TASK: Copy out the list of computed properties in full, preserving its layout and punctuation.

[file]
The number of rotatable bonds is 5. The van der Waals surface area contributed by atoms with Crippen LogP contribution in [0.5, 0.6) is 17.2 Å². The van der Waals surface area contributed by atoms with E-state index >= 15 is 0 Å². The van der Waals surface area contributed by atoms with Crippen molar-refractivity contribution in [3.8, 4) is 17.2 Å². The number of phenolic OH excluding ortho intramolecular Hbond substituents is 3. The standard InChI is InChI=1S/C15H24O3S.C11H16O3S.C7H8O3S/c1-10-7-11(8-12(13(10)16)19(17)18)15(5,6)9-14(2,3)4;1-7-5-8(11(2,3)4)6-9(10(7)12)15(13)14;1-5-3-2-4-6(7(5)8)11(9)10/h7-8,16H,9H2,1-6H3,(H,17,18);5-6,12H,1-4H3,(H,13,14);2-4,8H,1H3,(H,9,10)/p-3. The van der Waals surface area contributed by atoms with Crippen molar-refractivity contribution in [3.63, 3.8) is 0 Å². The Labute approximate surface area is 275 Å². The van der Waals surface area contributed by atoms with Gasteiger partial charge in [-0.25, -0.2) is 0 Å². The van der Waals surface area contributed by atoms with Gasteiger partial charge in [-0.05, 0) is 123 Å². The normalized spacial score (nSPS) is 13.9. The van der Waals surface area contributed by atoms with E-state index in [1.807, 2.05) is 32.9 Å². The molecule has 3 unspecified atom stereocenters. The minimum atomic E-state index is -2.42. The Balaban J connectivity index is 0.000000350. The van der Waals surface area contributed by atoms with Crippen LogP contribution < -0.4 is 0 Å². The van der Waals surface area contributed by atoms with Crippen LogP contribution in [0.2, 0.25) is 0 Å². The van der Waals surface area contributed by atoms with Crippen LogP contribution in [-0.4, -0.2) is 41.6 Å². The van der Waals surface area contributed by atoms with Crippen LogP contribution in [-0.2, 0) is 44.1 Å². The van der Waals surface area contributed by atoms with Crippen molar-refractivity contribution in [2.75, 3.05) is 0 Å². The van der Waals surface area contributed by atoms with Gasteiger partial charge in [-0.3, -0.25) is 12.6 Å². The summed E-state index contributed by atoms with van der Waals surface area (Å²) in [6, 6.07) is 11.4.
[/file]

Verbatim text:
The number of rotatable bonds is 5. The van der Waals surface area contributed by atoms with Crippen LogP contribution in [0.5, 0.6) is 17.2 Å². The van der Waals surface area contributed by atoms with E-state index >= 15 is 0 Å². The van der Waals surface area contributed by atoms with Crippen molar-refractivity contribution in [3.8, 4) is 17.2 Å². The number of phenolic OH excluding ortho intramolecular Hbond substituents is 3. The standard InChI is InChI=1S/C15H24O3S.C11H16O3S.C7H8O3S/c1-10-7-11(8-12(13(10)16)19(17)18)15(5,6)9-14(2,3)4;1-7-5-8(11(2,3)4)6-9(10(7)12)15(13)14;1-5-3-2-4-6(7(5)8)11(9)10/h7-8,16H,9H2,1-6H3,(H,17,18);5-6,12H,1-4H3,(H,13,14);2-4,8H,1H3,(H,9,10)/p-3. The van der Waals surface area contributed by atoms with Crippen molar-refractivity contribution in [3.63, 3.8) is 0 Å². The Labute approximate surface area is 275 Å². The van der Waals surface area contributed by atoms with Gasteiger partial charge in [-0.25, -0.2) is 0 Å². The van der Waals surface area contributed by atoms with Gasteiger partial charge in [-0.05, 0) is 123 Å². The normalized spacial score (nSPS) is 13.9. The van der Waals surface area contributed by atoms with E-state index in [1.807, 2.05) is 32.9 Å². The molecule has 3 unspecified atom stereocenters. The minimum atomic E-state index is -2.42. The Balaban J connectivity index is 0.000000350. The van der Waals surface area contributed by atoms with Crippen LogP contribution < -0.4 is 0 Å². The van der Waals surface area contributed by atoms with Crippen LogP contribution in [0.2, 0.25) is 0 Å². The van der Waals surface area contributed by atoms with Crippen LogP contribution in [-0.4, -0.2) is 41.6 Å². The van der Waals surface area contributed by atoms with Crippen LogP contribution in [-0.2, 0) is 44.1 Å². The van der Waals surface area contributed by atoms with Crippen molar-refractivity contribution in [2.75, 3.05) is 0 Å². The van der Waals surface area contributed by atoms with Gasteiger partial charge in [-0.3, -0.25) is 12.6 Å². The summed E-state index contributed by atoms with van der Waals surface area (Å²) in [6, 6.07) is 11.4.